The above human beings were very special and some of the highlights of the conference, but I have to say I had some incredible one on one experiences with men and women alike.
My conversations ranged with people like a male blogger who had the passion to try winemaking as a hobby; mothers talking about juggling working, blogging and nurturing their kids; wine bloggers who were devoted Christians and trying to find balance between the two worlds; and I even got into a conversation with a woman who at one time helped to drive in supplies for the Rockaways after Hurricane Sandy devastated the area.
I am an atheist who chose to not have children a long time ago, and I have lived in New York City for over 21 years, so no, I did not share all of the life experiences of people I met, but it was great to connect with so many people who had different perspectives. In the end I realized all of us are just trying to not be judged; to be accepted for who we are…
It is not always easy to explain why we feel the need to blog about wine. For me it started out as the desire to improve myself – communicate better and share all the things, regarding wine and life, that I’m trying to figure out on a daily basis – and I know I am not static – what I say today may not be true next year. I’m not completely sure in what direction this blog is leading me. But as long as there are warm smiles, lots of laughs and encounters with inspiring people who are heroes in their own quiet way, then the end result of this journey is not as important as the encounters we have with other remarkable human beings.
Why do any of us place a significant amount of energy into anything without any guarantee of monetary reward?
Because something we do not understand is pointing us in that direction …
These wines were tasted in a “speed tasting” session during the conference on August 14th, 2015. They are all from the Finger Lakes, New York, and I thought some of the wines were great value for the money.
-2014 Lucas Semi Dry Riesling: 2014 was a very good vintage for Riesling (not such a great vintage for other varieties), freezing temperatures allowed long hang time, low disease pressure and great concentration and layers of complexity developed in the grapes, this is not a blockbuster wine but it has a lovely harmony and offers great value, this is like biting into a ripe juicy peach with good weight and marked acidity.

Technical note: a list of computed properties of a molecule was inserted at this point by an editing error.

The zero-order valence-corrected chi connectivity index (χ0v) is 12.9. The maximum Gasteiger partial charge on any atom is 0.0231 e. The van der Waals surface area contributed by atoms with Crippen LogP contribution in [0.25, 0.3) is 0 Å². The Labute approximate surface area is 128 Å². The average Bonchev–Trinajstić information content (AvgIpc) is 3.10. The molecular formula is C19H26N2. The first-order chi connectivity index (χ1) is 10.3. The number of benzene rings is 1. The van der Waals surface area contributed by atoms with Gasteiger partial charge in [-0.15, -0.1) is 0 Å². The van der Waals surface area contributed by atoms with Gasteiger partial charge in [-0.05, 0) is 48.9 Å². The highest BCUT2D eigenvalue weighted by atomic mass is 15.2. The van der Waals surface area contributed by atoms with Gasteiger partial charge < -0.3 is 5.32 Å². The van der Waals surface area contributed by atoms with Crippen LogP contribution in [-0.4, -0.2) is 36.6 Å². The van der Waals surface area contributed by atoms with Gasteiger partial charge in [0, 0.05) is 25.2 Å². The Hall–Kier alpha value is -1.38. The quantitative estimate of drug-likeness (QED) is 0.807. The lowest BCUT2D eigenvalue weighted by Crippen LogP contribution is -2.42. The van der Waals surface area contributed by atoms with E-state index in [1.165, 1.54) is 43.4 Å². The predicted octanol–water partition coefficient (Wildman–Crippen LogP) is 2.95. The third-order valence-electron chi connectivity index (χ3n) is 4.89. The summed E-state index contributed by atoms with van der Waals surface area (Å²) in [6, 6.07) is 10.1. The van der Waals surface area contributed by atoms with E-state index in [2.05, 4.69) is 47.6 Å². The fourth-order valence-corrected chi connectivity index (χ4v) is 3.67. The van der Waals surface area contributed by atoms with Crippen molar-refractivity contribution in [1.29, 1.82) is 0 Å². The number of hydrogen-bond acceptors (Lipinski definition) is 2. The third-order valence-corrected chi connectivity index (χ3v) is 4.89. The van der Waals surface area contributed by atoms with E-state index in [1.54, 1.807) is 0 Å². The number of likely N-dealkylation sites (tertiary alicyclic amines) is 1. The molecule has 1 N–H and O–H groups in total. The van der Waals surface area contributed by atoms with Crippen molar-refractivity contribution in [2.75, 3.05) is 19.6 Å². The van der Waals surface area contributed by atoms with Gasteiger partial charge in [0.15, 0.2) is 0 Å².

–2009 Hermann J Weimer Blanc de Blanc Traditional Method Sparkling Wine: 100% Chardonnay, light toasted notes with some undertones of toffee – perhaps due to base wine fermented in neutral oak, not the same fierce acidity as Champagne (and only around 6 g/l residual sugar), more approachable for lovers of traditional sparkling wines with lots of rich flavors and texture.
– 2013 Villa Bellangelo Semi-Dry Riesling: 20% botrytized fruit, exotic spice and dried apricots, this is ridiculously delicious at USD$18 bucks!
-NV Chateau Frank Célèbre Riesling Traditional Sparkling Wine:
Gentle bubbles, intensely flinty and minerally, marked acidity balances around 30 g/l residual sugar, linear body, one of the better examples of a Riesling Traditional Sparkling wines I have experienced.
-2013 Red Newt Cellar Dry Riesling: Racy acidity giving it a great backbone, juicy tangerine fruit and a clean finish.
-2014 Glenora Wine Cellars Gewürztraminer: Very different from the Standing Stone, pronounced perfumed nose, broad palate, softer acidity.
-2013 Hunt Country Vineyards Vidal Blanc Ice Wine: Mouth coating, luscious, sweet wine that is reminiscent of golden delicious apples dipped in honey, but I would say it did not have the intensity of concentration of other top Vidal Ice Wines from Niagara.
-2013 Standing Stone Gewürztraminer: One of Marti Macinski’s wines, and her Gewürz was just as impressive as her speech, only USD$15 bucks, restrained nose with more of a gravelly essence than perfume, who knew that Gewürz could have minerality, finished with slight rose petal note, fresh acidity.
-2011 Fox Run Vineyards Reserve Riesling: Great to have a Finger Lakes Riesling with some age, expressing more honey than flinty notes, no sense of petrol and a sustained finish with anise and white flowers.
-2014 Fulkerson William Vigne Grüner Veltliner:
Moderately aromatic with hints of celery and white pepper, not as tropical as the Austrian versions, more citrus flavors.